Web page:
- collaborative learning opportunities
- high engagement among students
These are only a few of the positives of OEP, but they resonated with me as the focus is put on the learning experience of the student. This relates back to Dr. Roberts’ explaining a flipped learning environment – from formal learning to informal environments as a way to engage students and focus on the process rather than the product. Teachers are able to design learning opportunities with students using open educational resources. BC Campus Open Ed states:
When you use open pedagogy in your classroom, you are inviting your students to be part of the teaching process, participating in the co-creation of knowledge.
The idea of co-creating knowledge with your students sounds fulfilling and dreamy. But also a little “pie in the sky”, which leads me to some potential drawbacks of OEP.
A few cons of OEP:
- learning curve for teachers to understand how to use OEP with students
- limitations in certain classroom settings (ex. primary students vs. high school students)
In a small group class discussion, we talked about how exciting and meaningful these kinds of learning experiences would be with our students, but that the thought of using an OEP was a little daunting. It feels like it would be a lot of effort to get set up using OEP with our students, and as Loreli mentioned, teachers may not have adequate time to find good open educational resources. Teachers need to be very invested and see the potential benefits in order to take the time to learn and implement OEP. Furthermore, it appears to be difficult to find resources appropriate for primary students compared to the vast array available for middles year and higher students.
But, luckily Dr. Roberts introduced our class to her framework, Open Learning Design Interventions (OLDI) to facilitate this process.
What should OEP look like in an elementary (primary grades) school context?
OLDI (Roberts, 2019) takes place in four stages:
- Building Relationships
- Co-Designing Learning Pathways
- Building & Sharing Knowledge
- Building Personal Learning Networks (PLNs)
Using this framework, teachers can begin the process of incorporating OEP in their classroom. Dr. Roberts also explains that younger learners (up to age 11) experience a “Teacher-Led Walled Garden of Open Exploration”. This means the teacher helps provide different experiences for their students through inquiry-based learning opportunities. Some examples that could work for primary grades include: Skype in the Classroom, LiveArts Saskatchewan broadcasts and PenPal Schools.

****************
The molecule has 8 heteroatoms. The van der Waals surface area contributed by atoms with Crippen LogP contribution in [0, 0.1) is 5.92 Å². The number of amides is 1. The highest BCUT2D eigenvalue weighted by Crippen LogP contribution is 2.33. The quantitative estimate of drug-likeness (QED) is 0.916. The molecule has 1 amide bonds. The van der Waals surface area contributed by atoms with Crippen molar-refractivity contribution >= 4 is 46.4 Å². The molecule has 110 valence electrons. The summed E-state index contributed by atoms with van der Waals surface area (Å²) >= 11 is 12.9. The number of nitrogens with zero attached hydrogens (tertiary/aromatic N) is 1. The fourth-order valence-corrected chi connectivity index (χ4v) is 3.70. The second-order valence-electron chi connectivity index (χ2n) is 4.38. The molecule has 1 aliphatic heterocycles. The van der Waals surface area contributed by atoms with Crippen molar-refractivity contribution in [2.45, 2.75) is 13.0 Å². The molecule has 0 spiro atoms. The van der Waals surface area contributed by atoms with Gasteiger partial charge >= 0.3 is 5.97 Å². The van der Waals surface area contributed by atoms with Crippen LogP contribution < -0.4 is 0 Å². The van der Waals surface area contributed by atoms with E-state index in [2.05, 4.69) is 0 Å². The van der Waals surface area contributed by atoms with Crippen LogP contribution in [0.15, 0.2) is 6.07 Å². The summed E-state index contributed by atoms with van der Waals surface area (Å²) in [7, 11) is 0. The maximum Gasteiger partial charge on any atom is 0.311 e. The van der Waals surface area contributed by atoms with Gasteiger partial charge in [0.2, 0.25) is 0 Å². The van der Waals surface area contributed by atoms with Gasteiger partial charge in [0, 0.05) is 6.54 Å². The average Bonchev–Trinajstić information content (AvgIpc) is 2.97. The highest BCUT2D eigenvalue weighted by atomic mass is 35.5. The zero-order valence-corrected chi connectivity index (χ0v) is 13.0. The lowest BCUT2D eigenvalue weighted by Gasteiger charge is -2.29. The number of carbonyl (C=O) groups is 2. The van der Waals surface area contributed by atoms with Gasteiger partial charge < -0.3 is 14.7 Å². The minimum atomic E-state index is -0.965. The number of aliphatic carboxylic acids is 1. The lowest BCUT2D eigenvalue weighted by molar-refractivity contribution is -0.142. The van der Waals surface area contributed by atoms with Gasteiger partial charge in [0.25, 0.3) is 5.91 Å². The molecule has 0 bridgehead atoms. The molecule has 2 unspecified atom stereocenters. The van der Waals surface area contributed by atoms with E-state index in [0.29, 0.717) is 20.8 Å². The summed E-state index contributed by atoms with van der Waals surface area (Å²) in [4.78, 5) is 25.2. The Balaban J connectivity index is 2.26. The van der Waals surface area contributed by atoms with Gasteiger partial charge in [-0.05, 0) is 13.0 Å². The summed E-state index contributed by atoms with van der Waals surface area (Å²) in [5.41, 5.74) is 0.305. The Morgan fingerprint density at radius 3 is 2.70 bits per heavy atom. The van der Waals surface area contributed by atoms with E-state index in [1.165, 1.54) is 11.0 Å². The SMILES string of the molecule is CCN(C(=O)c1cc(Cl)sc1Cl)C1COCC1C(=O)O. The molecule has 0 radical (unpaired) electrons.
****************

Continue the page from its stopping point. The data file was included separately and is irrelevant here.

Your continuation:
Amanda tweeted asking her followers this question:
Elementary Teachers- What are some ways you use Open Educational Practices in the primary classroom? I’m on the hunt to find some good examples! I’m still learning about it, so I would love to hear about your experiences and have your input! Please RT. #eci831 #edtech @courosa pic.twitter.com/VdF6HhGUvf
— Amanda Brace (@amandajebrace) November 7, 2019
Including the image in her tweet helped show educators that they may already be using open educational practices without realizing it! Amanda has some great ideas of how to use OEP in the primary classroom.
While this is by no means an exhaustive look at OEP, it is a start and will hopefully encourage you to learn more about how you can include open educational resources in your teaching practice. We have to remember that our roles as educators are shifting to teaching students how to access, assess and apply knowledge by allowing creative learning opportunities. OEP is great direction to move towards if we want to continue to engage our students with personal, collaborative and meaningful learning opportunities.
Until next time,
The power of technology and the possibilities that technology opens for education are boundless. We were recently reminded of this during our EC&I 831 class with guest Dr. Verena Roberts. With my classmates, professor and our guest scattered over three provinces, we were all able to “meet” in our virtual classroom and learn together. What a time to be alive!
Truly, everything I have learned in taking Dr. Couros’s EC&I classes has changed my professional life – the infusion of ed tech, the collaboration of ideas, blogging, using Twitter to build a PLN, attempting new apps and programs, becoming more comfortable with stepping outside of my comfort zone to help engage learners… I am so thankful that I enrolled in these classes. But the biggest paradigm shift for me has occurred around the topic of Open Education.
According to the OER Commons website, “The goal of Open Educational Practice (OEP) is to build the knowledge, skills, and behaviors that support and improve teaching and learning. Using open educational resources (OER) presents unique affordances for educators, as the use of OER is an invitation to adapt, personalize, and add relevancy to materials that inspire and encourage deeper learning in the classroom and across institutions.”